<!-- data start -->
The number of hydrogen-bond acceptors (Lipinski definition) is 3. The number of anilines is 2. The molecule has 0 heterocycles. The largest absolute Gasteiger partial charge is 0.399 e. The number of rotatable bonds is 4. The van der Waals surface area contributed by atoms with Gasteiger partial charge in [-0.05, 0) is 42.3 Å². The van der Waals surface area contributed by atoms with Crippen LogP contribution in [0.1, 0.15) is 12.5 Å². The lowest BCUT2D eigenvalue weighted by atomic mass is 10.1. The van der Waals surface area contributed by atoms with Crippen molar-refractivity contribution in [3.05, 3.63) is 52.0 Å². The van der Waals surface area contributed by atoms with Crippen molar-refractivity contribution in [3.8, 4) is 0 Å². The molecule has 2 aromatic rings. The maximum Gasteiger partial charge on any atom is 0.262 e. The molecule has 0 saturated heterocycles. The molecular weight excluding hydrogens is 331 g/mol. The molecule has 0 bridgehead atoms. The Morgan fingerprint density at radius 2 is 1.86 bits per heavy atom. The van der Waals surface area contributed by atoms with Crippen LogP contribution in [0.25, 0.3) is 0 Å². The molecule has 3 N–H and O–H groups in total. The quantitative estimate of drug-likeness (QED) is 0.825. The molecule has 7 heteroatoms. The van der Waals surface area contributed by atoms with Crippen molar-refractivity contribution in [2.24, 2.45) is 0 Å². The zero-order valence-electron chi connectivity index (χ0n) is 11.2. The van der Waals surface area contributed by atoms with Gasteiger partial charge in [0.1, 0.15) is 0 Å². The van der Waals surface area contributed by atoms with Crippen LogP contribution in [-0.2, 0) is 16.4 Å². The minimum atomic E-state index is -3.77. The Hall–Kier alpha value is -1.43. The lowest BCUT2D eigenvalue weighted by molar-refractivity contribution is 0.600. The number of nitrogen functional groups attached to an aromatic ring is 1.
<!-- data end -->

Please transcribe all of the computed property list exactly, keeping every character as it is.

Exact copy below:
The number of hydrogen-bond acceptors (Lipinski definition) is 3. The number of anilines is 2. The molecule has 0 heterocycles. The largest absolute Gasteiger partial charge is 0.399 e. The number of rotatable bonds is 4. The van der Waals surface area contributed by atoms with Gasteiger partial charge in [-0.05, 0) is 42.3 Å². The van der Waals surface area contributed by atoms with Crippen LogP contribution in [0.1, 0.15) is 12.5 Å². The lowest BCUT2D eigenvalue weighted by atomic mass is 10.1. The van der Waals surface area contributed by atoms with Crippen molar-refractivity contribution in [3.05, 3.63) is 52.0 Å². The van der Waals surface area contributed by atoms with Crippen molar-refractivity contribution in [3.8, 4) is 0 Å². The molecule has 2 aromatic rings. The maximum Gasteiger partial charge on any atom is 0.262 e. The molecule has 0 saturated heterocycles. The molecular weight excluding hydrogens is 331 g/mol. The molecule has 0 bridgehead atoms. The Morgan fingerprint density at radius 2 is 1.86 bits per heavy atom. The van der Waals surface area contributed by atoms with Crippen LogP contribution in [0.25, 0.3) is 0 Å². The molecule has 3 N–H and O–H groups in total. The quantitative estimate of drug-likeness (QED) is 0.825. The molecule has 7 heteroatoms. The van der Waals surface area contributed by atoms with Crippen molar-refractivity contribution in [2.24, 2.45) is 0 Å². The zero-order valence-electron chi connectivity index (χ0n) is 11.2. The van der Waals surface area contributed by atoms with Gasteiger partial charge in [0.1, 0.15) is 0 Å². The van der Waals surface area contributed by atoms with Crippen LogP contribution in [-0.2, 0) is 16.4 Å². The minimum atomic E-state index is -3.77. The Hall–Kier alpha value is -1.43. The lowest BCUT2D eigenvalue weighted by molar-refractivity contribution is 0.600. The number of nitrogen functional groups attached to an aromatic ring is 1.